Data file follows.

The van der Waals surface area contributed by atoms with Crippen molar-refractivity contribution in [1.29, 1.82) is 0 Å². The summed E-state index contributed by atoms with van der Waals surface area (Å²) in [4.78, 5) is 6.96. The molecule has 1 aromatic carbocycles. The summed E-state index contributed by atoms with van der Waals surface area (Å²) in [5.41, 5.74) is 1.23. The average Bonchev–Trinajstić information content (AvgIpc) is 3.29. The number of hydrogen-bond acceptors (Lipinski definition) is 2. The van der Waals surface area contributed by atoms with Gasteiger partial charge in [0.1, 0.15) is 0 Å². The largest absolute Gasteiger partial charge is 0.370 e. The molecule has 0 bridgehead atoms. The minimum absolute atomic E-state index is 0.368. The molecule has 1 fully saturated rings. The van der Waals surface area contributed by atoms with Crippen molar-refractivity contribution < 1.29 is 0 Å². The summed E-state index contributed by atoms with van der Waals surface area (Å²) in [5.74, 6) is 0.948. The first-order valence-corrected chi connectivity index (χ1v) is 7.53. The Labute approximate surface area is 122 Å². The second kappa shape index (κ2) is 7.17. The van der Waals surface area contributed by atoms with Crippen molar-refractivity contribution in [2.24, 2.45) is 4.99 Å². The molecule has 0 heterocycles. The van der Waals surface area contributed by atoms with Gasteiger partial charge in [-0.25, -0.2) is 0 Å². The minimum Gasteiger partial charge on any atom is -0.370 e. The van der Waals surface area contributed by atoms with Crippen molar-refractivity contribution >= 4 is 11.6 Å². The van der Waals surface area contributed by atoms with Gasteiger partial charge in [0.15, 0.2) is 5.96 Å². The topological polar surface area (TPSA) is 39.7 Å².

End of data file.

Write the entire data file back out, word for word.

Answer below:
The van der Waals surface area contributed by atoms with Crippen molar-refractivity contribution in [1.29, 1.82) is 0 Å². The summed E-state index contributed by atoms with van der Waals surface area (Å²) in [4.78, 5) is 6.96. The molecule has 1 aromatic carbocycles. The summed E-state index contributed by atoms with van der Waals surface area (Å²) in [5.41, 5.74) is 1.23. The average Bonchev–Trinajstić information content (AvgIpc) is 3.29. The number of hydrogen-bond acceptors (Lipinski definition) is 2. The van der Waals surface area contributed by atoms with Gasteiger partial charge in [0.1, 0.15) is 0 Å². The largest absolute Gasteiger partial charge is 0.370 e. The molecule has 0 bridgehead atoms. The minimum absolute atomic E-state index is 0.368. The molecule has 1 fully saturated rings. The van der Waals surface area contributed by atoms with Crippen molar-refractivity contribution < 1.29 is 0 Å². The summed E-state index contributed by atoms with van der Waals surface area (Å²) in [5.74, 6) is 0.948. The first-order valence-corrected chi connectivity index (χ1v) is 7.53. The Labute approximate surface area is 122 Å². The second kappa shape index (κ2) is 7.17. The van der Waals surface area contributed by atoms with Crippen molar-refractivity contribution in [2.24, 2.45) is 4.99 Å². The molecule has 0 heterocycles. The van der Waals surface area contributed by atoms with Gasteiger partial charge in [-0.25, -0.2) is 0 Å². The minimum Gasteiger partial charge on any atom is -0.370 e. The van der Waals surface area contributed by atoms with Crippen molar-refractivity contribution >= 4 is 11.6 Å². The van der Waals surface area contributed by atoms with Gasteiger partial charge in [0.15, 0.2) is 5.96 Å². The topological polar surface area (TPSA) is 39.7 Å².